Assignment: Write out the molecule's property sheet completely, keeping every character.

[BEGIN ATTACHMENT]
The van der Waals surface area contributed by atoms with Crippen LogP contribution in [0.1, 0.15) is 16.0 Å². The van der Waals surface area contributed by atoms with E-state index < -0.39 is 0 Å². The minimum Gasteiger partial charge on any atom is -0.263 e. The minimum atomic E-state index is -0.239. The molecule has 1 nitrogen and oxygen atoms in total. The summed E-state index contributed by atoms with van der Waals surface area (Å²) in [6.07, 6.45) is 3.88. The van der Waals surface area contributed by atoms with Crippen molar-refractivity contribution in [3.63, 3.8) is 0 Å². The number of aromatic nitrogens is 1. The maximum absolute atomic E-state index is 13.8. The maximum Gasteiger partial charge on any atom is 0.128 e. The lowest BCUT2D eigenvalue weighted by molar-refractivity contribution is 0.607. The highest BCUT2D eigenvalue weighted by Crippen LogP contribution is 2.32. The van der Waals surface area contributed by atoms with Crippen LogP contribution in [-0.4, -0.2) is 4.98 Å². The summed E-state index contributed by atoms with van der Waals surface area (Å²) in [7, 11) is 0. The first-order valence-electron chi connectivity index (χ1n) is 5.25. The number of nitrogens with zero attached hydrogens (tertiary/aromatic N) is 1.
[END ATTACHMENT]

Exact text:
The van der Waals surface area contributed by atoms with Crippen LogP contribution in [0.1, 0.15) is 16.0 Å². The van der Waals surface area contributed by atoms with E-state index < -0.39 is 0 Å². The minimum Gasteiger partial charge on any atom is -0.263 e. The minimum atomic E-state index is -0.239. The molecule has 1 nitrogen and oxygen atoms in total. The summed E-state index contributed by atoms with van der Waals surface area (Å²) in [6.07, 6.45) is 3.88. The van der Waals surface area contributed by atoms with Crippen molar-refractivity contribution in [3.63, 3.8) is 0 Å². The number of aromatic nitrogens is 1. The maximum absolute atomic E-state index is 13.8. The maximum Gasteiger partial charge on any atom is 0.128 e. The lowest BCUT2D eigenvalue weighted by molar-refractivity contribution is 0.607. The highest BCUT2D eigenvalue weighted by Crippen LogP contribution is 2.32. The van der Waals surface area contributed by atoms with Crippen LogP contribution in [-0.4, -0.2) is 4.98 Å². The summed E-state index contributed by atoms with van der Waals surface area (Å²) in [7, 11) is 0. The first-order valence-electron chi connectivity index (χ1n) is 5.25. The number of nitrogens with zero attached hydrogens (tertiary/aromatic N) is 1.